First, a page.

24 pages • 48 minutes read
A modern alternative to SparkNotes and CliffsNotes, SuperSummary offers high-quality Study Guides with detailed chapter summaries and analysis of major themes, characters, and more.
Written in 1904 by O. Henry, “The Cop and the Anthem” introduces the reader to Soapy, a former prison inmate struggling to find his footing as a free man. The story takes place at the turn of the 20th century during what was known as the Progressive Era—a time of great business expansion and social reform. O. Henry was one of many pen names used by American writer William Sydney Porter; he adopted it while he himself was incarcerated for bank embezzlement. Like many of O. Henry’s works, “The Cop and the Anthem” contains elements of irony and humor as well as lessons about social class and the definition of freedom.
“The Cop and the Anthem” has been adapted into various skits, plays, and even movies throughout the years. In 1917, a silent, black-and-white short film based on the story debuted as the fifth release in the Broadway Star “O. Henry Stories” series. Another short film emerged in 1982, and Marc Bucci crafted a one-act play based on the story in 1972.
Get access to this full Study Guide and much more!
This guide references a version of “The Cop and the Anthem” edited by the US State Department to be accessible to ESL learners. There are differences in wording as compared to O. Henry’s original text, as well as minor differences in plot: In the story’s original version, for example, a policeman arrests Soapy after the latter claims he is doing “nothing” in the church; here, the arrest comes after Soapy argues with the cop. The original text is available through Project Gutenberg.
“The Cop and the Anthem” opens as New York City braces for winter. Unhoused inhabitants like Soapy are worried about where they will sleep on those bitterly cold nights. Soapy dreams of going back to the prison on Blackwell’s Island—his “winter home.” He would prefer prison to the nearby shelter, which would involve indignities such as forcing Soapy to wash his body and answer questions about his life: “Prison was better than that. The prison had rules that he would have to follow. But in prison a gentleman’s own life was still his own life” (36).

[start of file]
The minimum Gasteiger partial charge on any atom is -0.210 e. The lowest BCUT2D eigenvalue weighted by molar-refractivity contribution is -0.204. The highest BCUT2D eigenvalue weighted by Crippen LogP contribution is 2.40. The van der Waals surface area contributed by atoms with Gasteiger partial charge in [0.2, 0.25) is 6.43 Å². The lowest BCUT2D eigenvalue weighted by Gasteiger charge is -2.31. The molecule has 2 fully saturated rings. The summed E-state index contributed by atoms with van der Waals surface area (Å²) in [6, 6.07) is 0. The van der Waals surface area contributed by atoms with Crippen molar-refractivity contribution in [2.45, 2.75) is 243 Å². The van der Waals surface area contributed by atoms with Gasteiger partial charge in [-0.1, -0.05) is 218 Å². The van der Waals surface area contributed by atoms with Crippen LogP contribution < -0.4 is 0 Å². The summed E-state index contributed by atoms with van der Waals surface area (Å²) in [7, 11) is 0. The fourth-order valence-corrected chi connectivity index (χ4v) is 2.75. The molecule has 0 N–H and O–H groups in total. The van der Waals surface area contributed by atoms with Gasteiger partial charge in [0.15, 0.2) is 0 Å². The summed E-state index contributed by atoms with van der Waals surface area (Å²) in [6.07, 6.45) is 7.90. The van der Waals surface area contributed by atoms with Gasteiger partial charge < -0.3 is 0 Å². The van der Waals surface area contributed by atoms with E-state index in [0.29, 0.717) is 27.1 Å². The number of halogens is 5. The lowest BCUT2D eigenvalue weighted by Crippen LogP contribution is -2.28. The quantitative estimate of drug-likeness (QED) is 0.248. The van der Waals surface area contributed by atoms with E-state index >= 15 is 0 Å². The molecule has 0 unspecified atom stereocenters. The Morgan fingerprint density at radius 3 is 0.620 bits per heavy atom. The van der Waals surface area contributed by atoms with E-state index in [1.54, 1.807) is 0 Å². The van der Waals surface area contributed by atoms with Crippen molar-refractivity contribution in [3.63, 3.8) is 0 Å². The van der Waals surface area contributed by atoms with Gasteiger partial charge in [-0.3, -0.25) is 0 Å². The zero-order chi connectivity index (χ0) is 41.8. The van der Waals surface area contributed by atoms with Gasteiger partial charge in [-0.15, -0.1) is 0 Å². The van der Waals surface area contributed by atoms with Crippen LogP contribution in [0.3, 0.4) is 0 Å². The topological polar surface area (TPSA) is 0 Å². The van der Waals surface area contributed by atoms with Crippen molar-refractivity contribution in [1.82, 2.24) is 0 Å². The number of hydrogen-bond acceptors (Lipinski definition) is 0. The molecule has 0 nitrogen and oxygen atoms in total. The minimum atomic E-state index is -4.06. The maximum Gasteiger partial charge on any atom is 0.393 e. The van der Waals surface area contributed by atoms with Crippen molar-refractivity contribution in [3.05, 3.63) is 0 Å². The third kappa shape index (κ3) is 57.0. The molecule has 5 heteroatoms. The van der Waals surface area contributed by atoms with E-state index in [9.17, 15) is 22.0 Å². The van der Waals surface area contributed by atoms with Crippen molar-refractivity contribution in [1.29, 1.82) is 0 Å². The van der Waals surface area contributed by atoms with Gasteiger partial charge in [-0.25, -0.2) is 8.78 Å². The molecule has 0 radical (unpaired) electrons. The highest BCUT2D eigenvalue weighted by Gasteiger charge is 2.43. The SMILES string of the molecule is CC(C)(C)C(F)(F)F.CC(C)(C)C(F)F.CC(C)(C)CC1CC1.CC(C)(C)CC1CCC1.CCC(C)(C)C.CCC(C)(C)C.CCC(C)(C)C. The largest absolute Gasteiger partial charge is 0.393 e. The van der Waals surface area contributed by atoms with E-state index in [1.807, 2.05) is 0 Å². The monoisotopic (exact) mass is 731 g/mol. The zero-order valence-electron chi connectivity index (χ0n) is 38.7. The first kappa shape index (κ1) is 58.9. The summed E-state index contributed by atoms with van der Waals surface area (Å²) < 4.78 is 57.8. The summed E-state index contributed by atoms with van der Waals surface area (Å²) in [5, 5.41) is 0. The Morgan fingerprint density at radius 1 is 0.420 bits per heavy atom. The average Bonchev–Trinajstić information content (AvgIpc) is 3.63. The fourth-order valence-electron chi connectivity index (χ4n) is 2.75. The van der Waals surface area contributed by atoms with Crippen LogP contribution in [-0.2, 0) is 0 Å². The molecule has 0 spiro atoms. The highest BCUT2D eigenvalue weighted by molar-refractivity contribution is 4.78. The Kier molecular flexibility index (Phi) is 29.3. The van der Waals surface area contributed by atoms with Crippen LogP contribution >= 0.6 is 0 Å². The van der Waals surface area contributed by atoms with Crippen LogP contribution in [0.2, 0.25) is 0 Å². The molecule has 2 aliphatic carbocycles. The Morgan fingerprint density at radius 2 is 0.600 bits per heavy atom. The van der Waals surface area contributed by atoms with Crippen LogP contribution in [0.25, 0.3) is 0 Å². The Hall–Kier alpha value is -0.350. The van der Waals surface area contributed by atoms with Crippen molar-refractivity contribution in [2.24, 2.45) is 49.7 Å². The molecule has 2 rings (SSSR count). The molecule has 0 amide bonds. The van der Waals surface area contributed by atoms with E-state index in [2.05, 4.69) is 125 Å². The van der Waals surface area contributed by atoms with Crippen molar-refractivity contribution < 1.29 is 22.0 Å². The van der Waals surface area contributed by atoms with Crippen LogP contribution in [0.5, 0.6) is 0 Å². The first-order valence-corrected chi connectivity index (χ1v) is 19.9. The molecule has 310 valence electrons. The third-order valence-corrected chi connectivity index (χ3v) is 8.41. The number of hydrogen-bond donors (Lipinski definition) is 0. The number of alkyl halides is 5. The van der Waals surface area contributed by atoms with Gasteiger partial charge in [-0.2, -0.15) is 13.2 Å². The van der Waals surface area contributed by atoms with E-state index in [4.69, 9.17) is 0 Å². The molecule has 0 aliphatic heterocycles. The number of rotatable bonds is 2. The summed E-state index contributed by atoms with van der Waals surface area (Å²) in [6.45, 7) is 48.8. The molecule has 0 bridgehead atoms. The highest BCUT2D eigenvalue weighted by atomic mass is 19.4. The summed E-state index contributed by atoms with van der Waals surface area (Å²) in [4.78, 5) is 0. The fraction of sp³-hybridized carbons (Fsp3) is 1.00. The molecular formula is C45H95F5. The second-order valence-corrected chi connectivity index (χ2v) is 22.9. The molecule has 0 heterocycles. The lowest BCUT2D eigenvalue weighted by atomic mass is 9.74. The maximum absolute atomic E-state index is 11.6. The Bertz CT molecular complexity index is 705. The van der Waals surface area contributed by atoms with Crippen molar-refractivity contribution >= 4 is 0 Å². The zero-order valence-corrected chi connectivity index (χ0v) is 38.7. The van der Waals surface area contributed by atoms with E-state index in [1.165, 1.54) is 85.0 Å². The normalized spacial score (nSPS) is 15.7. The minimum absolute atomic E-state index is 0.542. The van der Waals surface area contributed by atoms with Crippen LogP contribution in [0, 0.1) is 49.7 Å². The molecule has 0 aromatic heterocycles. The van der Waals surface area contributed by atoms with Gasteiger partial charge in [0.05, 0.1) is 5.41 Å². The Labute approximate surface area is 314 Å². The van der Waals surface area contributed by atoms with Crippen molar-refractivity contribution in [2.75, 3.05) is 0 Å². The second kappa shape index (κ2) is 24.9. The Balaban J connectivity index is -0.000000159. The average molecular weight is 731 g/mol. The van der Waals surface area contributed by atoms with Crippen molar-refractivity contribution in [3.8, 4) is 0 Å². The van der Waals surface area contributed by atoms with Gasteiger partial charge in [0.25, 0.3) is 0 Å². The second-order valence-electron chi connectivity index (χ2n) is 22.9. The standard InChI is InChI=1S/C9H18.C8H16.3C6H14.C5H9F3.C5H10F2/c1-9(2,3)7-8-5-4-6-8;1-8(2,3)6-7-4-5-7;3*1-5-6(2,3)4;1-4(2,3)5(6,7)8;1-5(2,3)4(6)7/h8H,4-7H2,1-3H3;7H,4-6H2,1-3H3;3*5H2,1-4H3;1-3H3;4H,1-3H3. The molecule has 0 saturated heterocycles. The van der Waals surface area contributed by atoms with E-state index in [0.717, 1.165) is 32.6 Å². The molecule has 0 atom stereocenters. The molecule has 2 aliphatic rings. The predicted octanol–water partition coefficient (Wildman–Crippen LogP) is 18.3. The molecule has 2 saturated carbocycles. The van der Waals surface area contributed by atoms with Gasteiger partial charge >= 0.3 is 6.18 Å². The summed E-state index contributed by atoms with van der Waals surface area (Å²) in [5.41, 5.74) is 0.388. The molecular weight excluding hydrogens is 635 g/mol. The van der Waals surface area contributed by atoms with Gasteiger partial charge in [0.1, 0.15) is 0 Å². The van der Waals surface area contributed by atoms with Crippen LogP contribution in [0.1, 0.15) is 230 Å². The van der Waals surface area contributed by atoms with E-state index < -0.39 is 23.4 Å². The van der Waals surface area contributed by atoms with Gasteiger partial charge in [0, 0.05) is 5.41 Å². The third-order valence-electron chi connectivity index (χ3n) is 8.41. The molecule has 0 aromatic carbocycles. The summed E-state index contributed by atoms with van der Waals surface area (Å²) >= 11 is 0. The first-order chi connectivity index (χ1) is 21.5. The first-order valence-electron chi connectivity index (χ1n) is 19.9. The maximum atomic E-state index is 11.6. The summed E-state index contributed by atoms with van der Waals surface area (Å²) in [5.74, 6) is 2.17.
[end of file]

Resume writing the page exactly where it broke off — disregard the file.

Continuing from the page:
The SuperSummary difference
Soapy decides to gain the attention of a cop and hopefully be carried off to prison. His first attempt will involve eating at a fancy restaurant and skipping out on the bill. However, the restaurant employees deny him entry due to his old shoes and torn clothes. He next throws a stone through the glass window of a shop, but because he stands there smiling as opposed to running away, the police officer who arrives doesn’t believe he’s the culprit. Instead, the cop pursues a man running down the street.
Soapy next spots another restaurant—one that is less fancy than the first—and successfully gets a table, orders, and eats a full meal. Upon taking his final bite, he tells the waiter that he has no money and advises him to summon the police. Instead, the waiters merely toss Soapy out onto the street. Soapy then spots a woman standing alone on the street. He approaches her, hoping to make her feel uncomfortable enough to request a cop’s assistance. However, to Soapy’s surprise and dismay, the woman (who is, unbeknownst to him, a sex worker) responds warmly. It is only once the two have walked out of the police officer’s view that Soapy tears away from the woman and runs.
Soapy’s frustration and despair deepen. He tries to act intoxicated outside of a theater, hoping to get arrested for disorderly conduct, but the police conclude that he is “one of those college boys” they have orders to ignore (39). He then steals another man’s umbrella, baiting him to call the cops, but the fearful man admits that it’s not even his umbrella: He took it from a restaurant. He apologizes to Soapy and hurriedly runs off. Soapy throws away the umbrella in anger and resigns himself to go “home” to his seat in the park, as he feels completely defeated.
At this moment, Soapy hears a song coming from a church. This song stops Soapy and holds him in place, reminding him of when he had “such things as mothers and flowers and high hopes and friends and clean thoughts and clean clothes” (40). Inspired, Soapy resolves to turn his life around and dreams of all he’ll do. Then a policeman lays his hand on Soapy’s arm, questioning Soapy’s motives for lingering in a church. Soapy argues with the police officer and gets arrested. The story closes with a judge sentencing Soapy to three months on Blackwell’s Island.
By O. Henry